By Doug Ramsey
Will Rogers said, “It isn’t what we don’t know that gives us trouble, but what we know that ain’t so.” Investors have long “known” that Value stocks provide a safer place to hide than Growth stocks during a cyclical bear market, an assumption probably based on: (A) experience since the early 1970s; and (B) common sense, in that speculative investments with low price tags and low expectations should be expected to suffer less when animal spirits deflate. But it hasn’t always been so:
· During the nine bear markets from 1929 to 1970, Large Cap Growth generally proved to be the better bear market play, falling less than Large Cap Value in seven of the nine cyclical bear markets of that era. Value earned its defensive reputation during the seven bear markets of the 1973-2002 period, when it outperformed Growth (and usually by a wide margin) six times, and basically matched Growth once (1990 bear market).
· During the great “egalitarian” bear market of 2007-2009—in which all geographies, styles, sectors and capitalization tiers suffered comparatively equal beatings—Large Growth held a narrow performance edge (falling –50.9% on a total return basis, versus –52.2% for Large Value).
· Averaging losses for the 17 cyclical bears from 1929 through 2009 yields near-identical results: Value’s average decline has been –28.5%, with Growth stocks falling –29.2%.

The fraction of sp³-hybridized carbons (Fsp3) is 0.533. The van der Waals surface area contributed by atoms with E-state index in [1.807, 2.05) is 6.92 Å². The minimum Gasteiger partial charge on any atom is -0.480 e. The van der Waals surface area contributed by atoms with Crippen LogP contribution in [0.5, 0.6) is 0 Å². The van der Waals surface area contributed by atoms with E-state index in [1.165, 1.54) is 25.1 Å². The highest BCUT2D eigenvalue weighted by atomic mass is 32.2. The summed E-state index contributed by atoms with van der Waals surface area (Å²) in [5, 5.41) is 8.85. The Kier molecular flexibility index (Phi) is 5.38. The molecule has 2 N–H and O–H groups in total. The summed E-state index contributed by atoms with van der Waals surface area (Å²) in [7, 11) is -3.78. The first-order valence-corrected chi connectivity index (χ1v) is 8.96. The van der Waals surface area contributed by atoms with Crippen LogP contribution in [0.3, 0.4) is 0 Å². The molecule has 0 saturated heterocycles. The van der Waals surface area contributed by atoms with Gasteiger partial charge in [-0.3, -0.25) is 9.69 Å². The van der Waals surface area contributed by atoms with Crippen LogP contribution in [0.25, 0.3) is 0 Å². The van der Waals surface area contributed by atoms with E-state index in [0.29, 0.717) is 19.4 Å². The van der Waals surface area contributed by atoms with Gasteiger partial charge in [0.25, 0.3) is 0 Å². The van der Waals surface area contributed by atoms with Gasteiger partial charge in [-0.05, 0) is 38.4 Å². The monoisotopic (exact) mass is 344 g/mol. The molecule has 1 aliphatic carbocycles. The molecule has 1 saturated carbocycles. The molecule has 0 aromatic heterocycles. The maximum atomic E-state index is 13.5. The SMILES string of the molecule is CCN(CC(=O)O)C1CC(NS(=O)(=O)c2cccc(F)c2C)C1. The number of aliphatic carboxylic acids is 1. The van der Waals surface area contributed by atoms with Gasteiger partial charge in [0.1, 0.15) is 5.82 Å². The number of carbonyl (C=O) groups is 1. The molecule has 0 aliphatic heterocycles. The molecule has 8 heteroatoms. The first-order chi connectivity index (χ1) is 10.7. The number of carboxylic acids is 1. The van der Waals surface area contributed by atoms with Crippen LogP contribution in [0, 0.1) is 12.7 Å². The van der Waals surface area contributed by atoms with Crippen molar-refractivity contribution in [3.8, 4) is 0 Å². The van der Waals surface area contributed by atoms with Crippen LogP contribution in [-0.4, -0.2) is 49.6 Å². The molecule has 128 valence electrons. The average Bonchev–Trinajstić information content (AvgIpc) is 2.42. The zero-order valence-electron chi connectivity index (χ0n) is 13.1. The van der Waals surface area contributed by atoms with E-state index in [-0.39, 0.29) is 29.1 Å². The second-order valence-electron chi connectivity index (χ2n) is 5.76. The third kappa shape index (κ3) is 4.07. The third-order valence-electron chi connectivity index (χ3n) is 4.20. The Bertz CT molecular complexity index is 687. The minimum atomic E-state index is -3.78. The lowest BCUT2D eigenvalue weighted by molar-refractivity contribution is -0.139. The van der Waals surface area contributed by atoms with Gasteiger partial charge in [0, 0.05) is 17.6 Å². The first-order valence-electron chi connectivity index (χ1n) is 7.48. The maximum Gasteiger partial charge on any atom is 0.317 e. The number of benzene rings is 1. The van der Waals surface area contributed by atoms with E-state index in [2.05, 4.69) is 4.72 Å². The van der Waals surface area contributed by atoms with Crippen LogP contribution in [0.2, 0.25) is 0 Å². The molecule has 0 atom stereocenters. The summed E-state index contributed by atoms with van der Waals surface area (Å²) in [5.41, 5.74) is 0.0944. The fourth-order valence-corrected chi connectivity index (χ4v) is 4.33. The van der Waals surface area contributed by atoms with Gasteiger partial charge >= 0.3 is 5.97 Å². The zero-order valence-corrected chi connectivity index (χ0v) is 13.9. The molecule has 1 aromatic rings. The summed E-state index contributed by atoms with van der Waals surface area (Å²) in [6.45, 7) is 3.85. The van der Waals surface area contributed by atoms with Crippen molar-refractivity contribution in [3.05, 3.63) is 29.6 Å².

· Is there anything that might help us determine which style will play better defense in the next bear market? We think so… read on.
One of the factors complicating analysis of Growth and Value cycles is that the sectoral composition of each style varies significantly over time. For example, Large Growth in the early 1990s was dominated by Consumer Staples and Health Care (then considered “unit-growth” stocks), but morphed into mostly a Technology play by the end of the decade. These compositional shifts are difficult to capture through the modeling process, but we think we’ve found a short-hand way to measure them with the use of style betas.
Reviewing rolling 5-year betas for Large Value and Large Growth, there’s now less mystery to the multi-decade period (1930s-1960s) in which Growth stocks proved the better bear-market hiding place. Growth stocks exhibited a much lower beta throughout most of the 1930-1970 period—with an average 5-year beta over that period of 0.94, compared with an average of 1.20 for Value. Value played poor “defense” during the bear markets of that era for the simple reason that it wasn’t defense.
· Betas flipped during the 1975-2005 period, with Value’s beta plunging far below that of both Growth and the market itself (i.e., below 1.0). Value’s superior bear market performance during this era makes perfect sense in light of this new information.
· The last decade saw yet another flip, with the onset of the commodity and housing booms sending the Large Value beta sharply higher. The two betas have begun to converge in the last several months, but if a bear market were to erupt later in 2015 (which wouldn’t surprise us), we think Growth stocks will prove the better place to hide.
SPDR S&P 500 ETF Trust (NYSEARCA:SPY)
PowerShares QQQ Trust, Series 1 (ETF) (NASDAQ:QQQ)
PDR Dow Jones Industrial Average ETF (NYSEARCA:DIA)
iShares Russell 2000 Index (ETF) (NYSEARCA:IWM)